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Zakaria's Blog
Redirects and Chaining
Redirects
Actions can be redirected using the redirect controller method :
 class OverviewController {  
 def login() {}  
 def find() {  
 	if (!session.user)  
 	redirect(action: 'login')  
 	return  
       }  
 …  
  }  
 }  
Internally the redirect method uses the HttpServletResponse object's sendRedirect method.
The redirect method expects one of :
  • Another closure within the same controller class :
 // Call the login action within the same class  
 redirect(action: login)  
  • The name of an action (and controller name if the redirect isn't to an action in the current controller) :
 // Also redirects to the index action in the home controller  
 redirect(controller: 'home', action: 'index')  
  • A URI for a resource relative the application context path :
 // Redirect to an explicit URI  
 redirect(uri: "/login.html")  
  • Or a full URL :
 // Redirect to a URL  
 redirect(url: "http://grails.org")  
Parameters can optionally be passed from one action to the next using the params argument of the method :
 redirect(action: 'myaction', params: [myparam: "myvalue"])  
These parameters are made available through the params dynamic property that accesses request parameters. specified with the same name as a request parameter, the request parameter is overridden and the controller parameter Since the params object is a Map, you can use it to pass the current request parameters from one action to the
 redirect(action: "next", params: params)  
Finally, you can also include a fragment in the target URI :
 redirect(controller: "test", action: "show", fragment: "profile")  
which will (depending on the URL mappings) redirect to something like "/myapp/test/show#profile".
Chaining
Actions can also be chained. Chaining allows the model to be retained from one action to the next. For example calling action in this action :
 class ExampleChainController {  
 def first() {  
 chain(action: second, model: [one: 1])  
 }  
 def second () {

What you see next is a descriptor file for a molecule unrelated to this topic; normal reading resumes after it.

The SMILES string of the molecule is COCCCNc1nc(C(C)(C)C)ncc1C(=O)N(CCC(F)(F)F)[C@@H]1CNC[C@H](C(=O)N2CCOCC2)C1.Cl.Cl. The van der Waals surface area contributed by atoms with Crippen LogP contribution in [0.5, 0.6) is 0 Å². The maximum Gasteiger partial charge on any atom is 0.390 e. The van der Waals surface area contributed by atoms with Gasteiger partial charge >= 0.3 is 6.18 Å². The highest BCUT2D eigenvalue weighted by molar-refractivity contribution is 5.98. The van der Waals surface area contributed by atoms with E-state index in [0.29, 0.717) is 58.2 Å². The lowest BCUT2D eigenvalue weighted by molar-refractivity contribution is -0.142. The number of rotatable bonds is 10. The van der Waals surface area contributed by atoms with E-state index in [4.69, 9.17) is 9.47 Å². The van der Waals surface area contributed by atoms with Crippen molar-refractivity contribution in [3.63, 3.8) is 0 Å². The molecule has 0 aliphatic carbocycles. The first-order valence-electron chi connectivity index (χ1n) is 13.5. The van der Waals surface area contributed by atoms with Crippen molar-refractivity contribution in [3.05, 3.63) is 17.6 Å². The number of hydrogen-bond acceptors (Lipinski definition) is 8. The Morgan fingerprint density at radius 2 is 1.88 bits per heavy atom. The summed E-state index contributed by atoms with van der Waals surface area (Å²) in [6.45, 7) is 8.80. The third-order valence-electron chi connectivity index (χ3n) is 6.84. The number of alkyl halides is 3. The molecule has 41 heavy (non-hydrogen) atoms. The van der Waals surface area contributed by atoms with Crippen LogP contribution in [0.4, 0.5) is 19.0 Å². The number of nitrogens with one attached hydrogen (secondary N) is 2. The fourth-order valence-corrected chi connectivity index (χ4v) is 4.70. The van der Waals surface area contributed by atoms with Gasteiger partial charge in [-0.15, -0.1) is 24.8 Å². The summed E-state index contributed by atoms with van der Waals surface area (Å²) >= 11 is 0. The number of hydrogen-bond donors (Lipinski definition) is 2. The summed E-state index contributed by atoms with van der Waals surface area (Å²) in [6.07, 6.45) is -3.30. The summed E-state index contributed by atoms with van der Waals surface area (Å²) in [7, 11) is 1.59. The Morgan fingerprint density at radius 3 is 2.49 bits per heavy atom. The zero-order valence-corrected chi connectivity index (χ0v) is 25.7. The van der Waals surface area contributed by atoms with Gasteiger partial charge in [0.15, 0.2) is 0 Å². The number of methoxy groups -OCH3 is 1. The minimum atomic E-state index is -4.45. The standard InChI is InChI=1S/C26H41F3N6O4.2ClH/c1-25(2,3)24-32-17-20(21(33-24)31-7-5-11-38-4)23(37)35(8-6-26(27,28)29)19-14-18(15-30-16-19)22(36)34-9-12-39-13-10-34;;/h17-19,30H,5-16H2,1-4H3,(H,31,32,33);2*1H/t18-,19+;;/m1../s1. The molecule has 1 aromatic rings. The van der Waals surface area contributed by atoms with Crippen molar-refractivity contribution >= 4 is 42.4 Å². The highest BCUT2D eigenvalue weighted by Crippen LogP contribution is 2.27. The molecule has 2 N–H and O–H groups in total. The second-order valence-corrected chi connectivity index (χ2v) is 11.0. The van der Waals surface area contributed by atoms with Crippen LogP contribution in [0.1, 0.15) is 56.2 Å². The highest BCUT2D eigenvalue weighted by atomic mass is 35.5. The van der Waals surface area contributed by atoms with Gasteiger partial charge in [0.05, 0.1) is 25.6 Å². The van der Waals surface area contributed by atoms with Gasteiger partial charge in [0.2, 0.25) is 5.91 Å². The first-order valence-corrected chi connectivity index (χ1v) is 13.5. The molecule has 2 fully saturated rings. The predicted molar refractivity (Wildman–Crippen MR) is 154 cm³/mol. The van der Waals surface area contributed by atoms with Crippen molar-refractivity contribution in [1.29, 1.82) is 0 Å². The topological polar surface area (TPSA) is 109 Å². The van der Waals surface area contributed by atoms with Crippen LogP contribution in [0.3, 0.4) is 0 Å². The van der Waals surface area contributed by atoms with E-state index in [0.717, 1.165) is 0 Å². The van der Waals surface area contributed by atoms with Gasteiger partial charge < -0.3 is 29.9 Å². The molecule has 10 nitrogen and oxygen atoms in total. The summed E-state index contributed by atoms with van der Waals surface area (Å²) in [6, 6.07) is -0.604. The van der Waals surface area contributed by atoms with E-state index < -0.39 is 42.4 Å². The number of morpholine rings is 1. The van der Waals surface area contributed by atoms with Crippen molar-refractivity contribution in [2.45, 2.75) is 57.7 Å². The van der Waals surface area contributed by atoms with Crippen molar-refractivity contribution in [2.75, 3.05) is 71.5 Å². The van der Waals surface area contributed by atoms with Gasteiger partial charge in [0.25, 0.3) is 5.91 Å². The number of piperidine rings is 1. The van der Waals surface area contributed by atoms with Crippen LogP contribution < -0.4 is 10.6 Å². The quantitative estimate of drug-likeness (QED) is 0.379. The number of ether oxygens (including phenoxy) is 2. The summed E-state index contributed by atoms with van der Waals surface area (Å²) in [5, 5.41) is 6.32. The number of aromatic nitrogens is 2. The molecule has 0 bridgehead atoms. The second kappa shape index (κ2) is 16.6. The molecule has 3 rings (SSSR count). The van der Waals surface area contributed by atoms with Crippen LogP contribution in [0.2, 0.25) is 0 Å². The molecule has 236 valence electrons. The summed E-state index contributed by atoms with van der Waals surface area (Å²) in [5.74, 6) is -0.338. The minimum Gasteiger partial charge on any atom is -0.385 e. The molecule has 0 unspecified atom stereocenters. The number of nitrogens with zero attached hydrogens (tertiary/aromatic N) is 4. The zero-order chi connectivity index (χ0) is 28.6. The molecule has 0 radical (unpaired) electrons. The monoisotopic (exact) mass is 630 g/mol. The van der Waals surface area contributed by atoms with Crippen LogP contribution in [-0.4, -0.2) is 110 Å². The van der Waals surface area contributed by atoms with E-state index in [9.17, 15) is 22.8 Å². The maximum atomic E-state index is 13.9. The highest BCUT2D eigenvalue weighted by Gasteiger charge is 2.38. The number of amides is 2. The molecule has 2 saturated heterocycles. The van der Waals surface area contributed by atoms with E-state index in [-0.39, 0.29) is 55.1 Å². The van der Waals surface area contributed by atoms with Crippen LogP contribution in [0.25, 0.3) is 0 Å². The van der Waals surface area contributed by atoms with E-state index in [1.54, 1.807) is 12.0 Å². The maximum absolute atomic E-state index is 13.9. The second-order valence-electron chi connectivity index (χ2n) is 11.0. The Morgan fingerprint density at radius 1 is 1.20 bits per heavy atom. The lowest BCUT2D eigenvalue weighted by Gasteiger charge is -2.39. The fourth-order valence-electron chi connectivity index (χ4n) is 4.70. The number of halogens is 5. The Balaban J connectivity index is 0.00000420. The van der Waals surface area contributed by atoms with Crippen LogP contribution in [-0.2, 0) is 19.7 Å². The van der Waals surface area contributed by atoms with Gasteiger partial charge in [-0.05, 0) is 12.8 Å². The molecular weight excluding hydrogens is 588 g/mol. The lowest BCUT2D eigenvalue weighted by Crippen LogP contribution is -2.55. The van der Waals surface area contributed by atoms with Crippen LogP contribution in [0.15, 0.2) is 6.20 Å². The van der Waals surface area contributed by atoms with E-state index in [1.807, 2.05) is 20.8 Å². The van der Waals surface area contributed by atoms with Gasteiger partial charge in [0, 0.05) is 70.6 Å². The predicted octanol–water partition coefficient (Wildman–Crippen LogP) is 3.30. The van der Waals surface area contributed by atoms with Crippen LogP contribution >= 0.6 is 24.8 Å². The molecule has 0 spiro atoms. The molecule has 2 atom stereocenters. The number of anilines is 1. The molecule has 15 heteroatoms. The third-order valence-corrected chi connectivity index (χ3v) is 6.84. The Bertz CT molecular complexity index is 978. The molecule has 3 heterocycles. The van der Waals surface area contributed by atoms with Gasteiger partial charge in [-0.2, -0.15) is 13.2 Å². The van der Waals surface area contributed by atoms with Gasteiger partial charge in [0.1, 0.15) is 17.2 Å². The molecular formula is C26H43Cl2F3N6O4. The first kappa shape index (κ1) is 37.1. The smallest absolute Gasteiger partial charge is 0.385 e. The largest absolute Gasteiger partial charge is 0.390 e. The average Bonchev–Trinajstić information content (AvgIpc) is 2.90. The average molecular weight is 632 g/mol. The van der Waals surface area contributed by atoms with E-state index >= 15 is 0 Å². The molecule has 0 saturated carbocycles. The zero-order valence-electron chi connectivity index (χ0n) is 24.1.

chain(action: third, model: [two: 2])  
 }  
 def third() {  
 [three: 3])  
 }  
 }  
results in the model :
 [one: 1, two: 2, three: 3]  
The model can be accessed in subsequent controller actions in the chain using the map. This dynamic chainModel exists in actions following the call to the chain method:
 class ChainController {  
 def nextInChain() {  
 def model = chainModel.myModel  
 …  
 }  
 }  
Like the redirect method you can also pass parameters to the chain method :
 chain(action: "action1", model: [one: 1], params: [myparam: "param1"])  
Controller Interceptors
Often it is useful to intercept processing based on either request, session or application state. This can be achieved interceptors. There are currently two types of interceptors: before and after.
Before Interception
The beforeInterceptor intercepts processing before the action is executed. If it returns false then the intercepted will not be executed. The interceptor can be defined for all actions in a controller as follows :
 def beforeInterceptor = {  
 println "Tracing action ${actionUri}"  
 }  
The above is declared inside the body of the controller definition. It will be executed before all actions and does processing. A common use case is very simplistic authentication :
 def beforeInterceptor = [action: this.&auth, except: 'login']  
 // defined with private scope, so it's not considered an action  
 private auth() {  
 if (!session.user) {  
 redirect(action: 'login')  
 return false  
 }  
 }  
 def login() {  
 // display login page  
 }  
The above code defines a method called auth. A private method is used so that it is not exposed as an action to the The beforeInterceptor then defines an interceptor that is used on all actions except the login action and it executes method. The auth method is referenced using Groovy's method pointer syntax. Within the method it detects whether user in the session, and if not it redirects to the login action and returns false, causing the intercepted processed.
After Interception
Use the afterInterceptor property to define an interceptor that is executed after an action :
 def afterInterceptor = { model ->  
 println "Tracing action ${actionUri}"  
 }  
The after interceptor takes the resulting model as an argument and can hence manipulate the model or response.
An after interceptor may also modify the Spring MVC object prior to rendering. In this case, ModelAndView the becomes :
 def afterInterceptor = { model, modelAndView ->  
 println "Current view is ${modelAndView.viewName}"  
 if (model.someVar) modelAndView.viewName = "/mycontroller/someotherview"  
 println "View is now ${modelAndView.viewName}"  
 }  
This allows the view to be changed based on the model returned by the current action. Note that the modelAndView null if the action being intercepted called redirect or render.